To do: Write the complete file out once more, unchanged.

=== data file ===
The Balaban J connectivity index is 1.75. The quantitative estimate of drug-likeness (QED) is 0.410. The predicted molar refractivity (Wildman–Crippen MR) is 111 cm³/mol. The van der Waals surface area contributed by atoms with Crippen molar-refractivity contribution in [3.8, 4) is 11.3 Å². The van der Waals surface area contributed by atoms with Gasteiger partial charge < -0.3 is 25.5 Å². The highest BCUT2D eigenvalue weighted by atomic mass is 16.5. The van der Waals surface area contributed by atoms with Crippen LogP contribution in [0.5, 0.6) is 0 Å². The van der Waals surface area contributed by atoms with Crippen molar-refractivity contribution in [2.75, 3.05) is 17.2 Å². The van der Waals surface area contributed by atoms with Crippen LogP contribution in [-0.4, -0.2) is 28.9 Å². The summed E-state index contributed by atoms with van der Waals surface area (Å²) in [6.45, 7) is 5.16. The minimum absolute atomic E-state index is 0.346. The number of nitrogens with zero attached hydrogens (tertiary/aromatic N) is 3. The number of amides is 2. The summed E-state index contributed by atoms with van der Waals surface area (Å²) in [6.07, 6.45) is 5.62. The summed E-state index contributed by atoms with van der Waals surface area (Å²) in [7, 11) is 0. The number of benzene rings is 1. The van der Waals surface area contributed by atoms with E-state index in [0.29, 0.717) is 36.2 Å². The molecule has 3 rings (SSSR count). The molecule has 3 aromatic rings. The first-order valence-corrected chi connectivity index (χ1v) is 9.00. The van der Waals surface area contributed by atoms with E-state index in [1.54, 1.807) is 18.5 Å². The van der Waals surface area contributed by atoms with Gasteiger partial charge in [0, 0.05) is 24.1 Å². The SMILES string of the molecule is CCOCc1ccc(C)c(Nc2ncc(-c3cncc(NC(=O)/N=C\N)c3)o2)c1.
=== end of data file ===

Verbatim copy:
The Balaban J connectivity index is 1.75. The quantitative estimate of drug-likeness (QED) is 0.410. The predicted molar refractivity (Wildman–Crippen MR) is 111 cm³/mol. The van der Waals surface area contributed by atoms with Crippen molar-refractivity contribution in [3.8, 4) is 11.3 Å². The van der Waals surface area contributed by atoms with Gasteiger partial charge < -0.3 is 25.5 Å². The highest BCUT2D eigenvalue weighted by atomic mass is 16.5. The van der Waals surface area contributed by atoms with Crippen LogP contribution in [0.5, 0.6) is 0 Å². The van der Waals surface area contributed by atoms with Crippen molar-refractivity contribution in [2.75, 3.05) is 17.2 Å². The van der Waals surface area contributed by atoms with Crippen LogP contribution in [-0.4, -0.2) is 28.9 Å². The summed E-state index contributed by atoms with van der Waals surface area (Å²) in [6.45, 7) is 5.16. The minimum absolute atomic E-state index is 0.346. The number of nitrogens with zero attached hydrogens (tertiary/aromatic N) is 3. The number of amides is 2. The summed E-state index contributed by atoms with van der Waals surface area (Å²) in [6.07, 6.45) is 5.62. The summed E-state index contributed by atoms with van der Waals surface area (Å²) in [7, 11) is 0. The number of benzene rings is 1. The van der Waals surface area contributed by atoms with E-state index in [0.29, 0.717) is 36.2 Å². The molecule has 3 rings (SSSR count). The molecule has 3 aromatic rings. The first-order valence-corrected chi connectivity index (χ1v) is 9.00. The van der Waals surface area contributed by atoms with E-state index in [1.54, 1.807) is 18.5 Å². The van der Waals surface area contributed by atoms with Gasteiger partial charge in [0, 0.05) is 24.1 Å². The SMILES string of the molecule is CCOCc1ccc(C)c(Nc2ncc(-c3cncc(NC(=O)/N=C\N)c3)o2)c1.